The most northern state of our southern neighbor has more coastline than the entire rest of the U.S., shares a border with only Canada and has glaciers, active volcanoes, wetlands, permafrost and acres of tidal zone.  The climate ranges from Arctic to relatively mild and is far enough north to experience dramatic seasonal light changes and offer good shows of the Northern Lights.  Any visit to the largest of the United States will be filled with amazing sights wherever you go, but several are standouts even for Alaska.

Denali National Park


One of the largest parks in the U.S. and the location of the highest mountain in North America, this region in the northern part of the Alaska Range takes its name from Mount McKinley that is traditionally known as Denali.  The six million acres are filled with valleys, tundra, alpine ranges and spectacular glacier-capped mountains.  The park can be entered via a single road and travel is limited beyond the Savage River. 

While there is plenty to enjoy just from the road, the park offers bus tours that have a high chance of seeing some of the moose, caribou, grizzly bears and wolves that inhabit the region.  Hiking and biking are also popular activities as long as participants are aware of the weather and dress appropriately.  It’s also often possible to schedule a visit to the Sled Dog Kennels to get a glimpse of how the huskies are trained to pull, plus you get to see scores of happy, healthy dogs.

Tracy Arm Fjord

Tracy Arm Fjord

A bit south of Juneau, Tracy Arm is a frozen wonderland dotted with icebergs that have calved from the glaciers that line the fjord.  It’s part of the Tracy Arm-Ford Terror Wilderness and one of two fjords that are surrounded by ice.  At the end of Tracy Arm, the Sawyer Glaciers are home to a variety of wildlife and even the elevation-loving mountain goats can sometimes be seen here.

The best way to see the fjord is by water and a number of cruises are offered.  Visitors can usually choose between large or small vessels and although both are safe, a larger vessel feels more substantial when nearing a large iceberg.  Another option for seeing the fjord is by float plane, available from either Juneau or nearby Petersburg. 

Alaska Highway

Haines Junction

Also known as the Alaska-Canadian Highway or simply ALCAN, the road was rapidly built during World War II to connect Alaska to the rest of the United States.  Once considered a difficult journey, the road has been straightened and paved over the years to create a comfortable ride with fairly regular fuel stops available.  The mileposts are irregular and curious, retaining their numbering system despite changes to the lengths of sections of highway.  As an acknowledgment of this, they are referred to as Historic Mile markers and should be used to locate specific areas, not as a measure of mileage.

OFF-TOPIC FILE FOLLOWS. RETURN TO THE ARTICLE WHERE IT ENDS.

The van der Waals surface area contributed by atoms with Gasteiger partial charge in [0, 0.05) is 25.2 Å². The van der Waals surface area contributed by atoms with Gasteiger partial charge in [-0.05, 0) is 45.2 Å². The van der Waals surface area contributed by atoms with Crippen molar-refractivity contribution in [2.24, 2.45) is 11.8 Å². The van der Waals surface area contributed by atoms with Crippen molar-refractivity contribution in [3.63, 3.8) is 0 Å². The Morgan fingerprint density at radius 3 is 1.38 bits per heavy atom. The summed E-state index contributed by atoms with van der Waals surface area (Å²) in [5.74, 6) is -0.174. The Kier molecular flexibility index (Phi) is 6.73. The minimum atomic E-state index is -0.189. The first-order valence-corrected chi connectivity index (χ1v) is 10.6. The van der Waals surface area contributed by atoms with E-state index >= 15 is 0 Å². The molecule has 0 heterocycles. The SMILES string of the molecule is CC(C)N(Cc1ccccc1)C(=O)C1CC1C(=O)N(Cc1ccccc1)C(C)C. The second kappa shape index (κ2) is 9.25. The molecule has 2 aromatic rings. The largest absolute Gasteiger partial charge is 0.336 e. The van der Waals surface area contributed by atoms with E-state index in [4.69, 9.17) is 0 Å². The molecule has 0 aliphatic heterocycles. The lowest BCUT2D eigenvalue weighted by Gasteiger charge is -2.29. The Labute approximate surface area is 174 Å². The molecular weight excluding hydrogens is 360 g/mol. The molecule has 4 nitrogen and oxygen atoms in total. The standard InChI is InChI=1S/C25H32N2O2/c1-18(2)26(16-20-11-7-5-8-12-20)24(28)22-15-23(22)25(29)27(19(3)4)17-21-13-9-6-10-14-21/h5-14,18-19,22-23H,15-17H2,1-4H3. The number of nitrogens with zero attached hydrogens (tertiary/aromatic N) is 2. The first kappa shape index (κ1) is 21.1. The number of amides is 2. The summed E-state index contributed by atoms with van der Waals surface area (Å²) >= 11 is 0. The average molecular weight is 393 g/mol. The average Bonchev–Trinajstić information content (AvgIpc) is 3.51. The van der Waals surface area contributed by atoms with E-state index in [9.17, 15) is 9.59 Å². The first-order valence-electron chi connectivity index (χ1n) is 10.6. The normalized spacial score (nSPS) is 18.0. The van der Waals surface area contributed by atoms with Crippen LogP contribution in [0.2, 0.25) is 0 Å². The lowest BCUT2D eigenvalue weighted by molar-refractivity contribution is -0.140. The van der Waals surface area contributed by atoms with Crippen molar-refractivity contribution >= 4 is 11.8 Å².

The entry to Alaska is at Historic Mile 1221 – Haines Junction, and the highway continues north to Historic Mile 1422 – Delta Junction.  The road continues as Richardson Highway to Fairbanks.  The drive is beautiful in any season and an easy trip for most people. 

Inside Passage

Inside Passage Alaska

The route starts in Washington State and continues along the coast of British Columbia before entering the collection of islands on the coast of Alaska.  The passage weaves through islands and peninsulas, allowing vessels to avoid much of the bad weather associated with the northern Pacific Ocean.  It also allows visitors views of spectacular changing scenery and the chance to visit some unique, isolated villages. 

The Alaska portion of the route covers 800 km and wanders through more than 1000 islands and 24,000 km of shoreline.  Extreme tides can affect passages and those using private boats will need to have adequate depth-sounding capabilities to avoid underwater obstructions.  It’s also a very popular destination for kayakers from all over the world who come to enjoy the scenery and slow pace of life.

Mendenhall Glacier

Mendenhall Glacier

The glacier extends for 19 km, essentially filling the valley before dipping into a small lake.  The entire region is a protected recreation area and is a unit of the Tongass National Forest.  Constant monitoring has shown that the glacier is slowly retreating and it’s this melting that has created the lake at the base of the ice.  The remnants of an ancient forest have also appeared from beneath the ice and are actively studied by scientists of several fields.

Several easy trails originate at the Visitor Center and take hikers to viewpoints over a creek that is frequented by bears.  More difficult trails have stairs that take hikers to the face of the glacier, or down to the base of the glacier to see ice caves.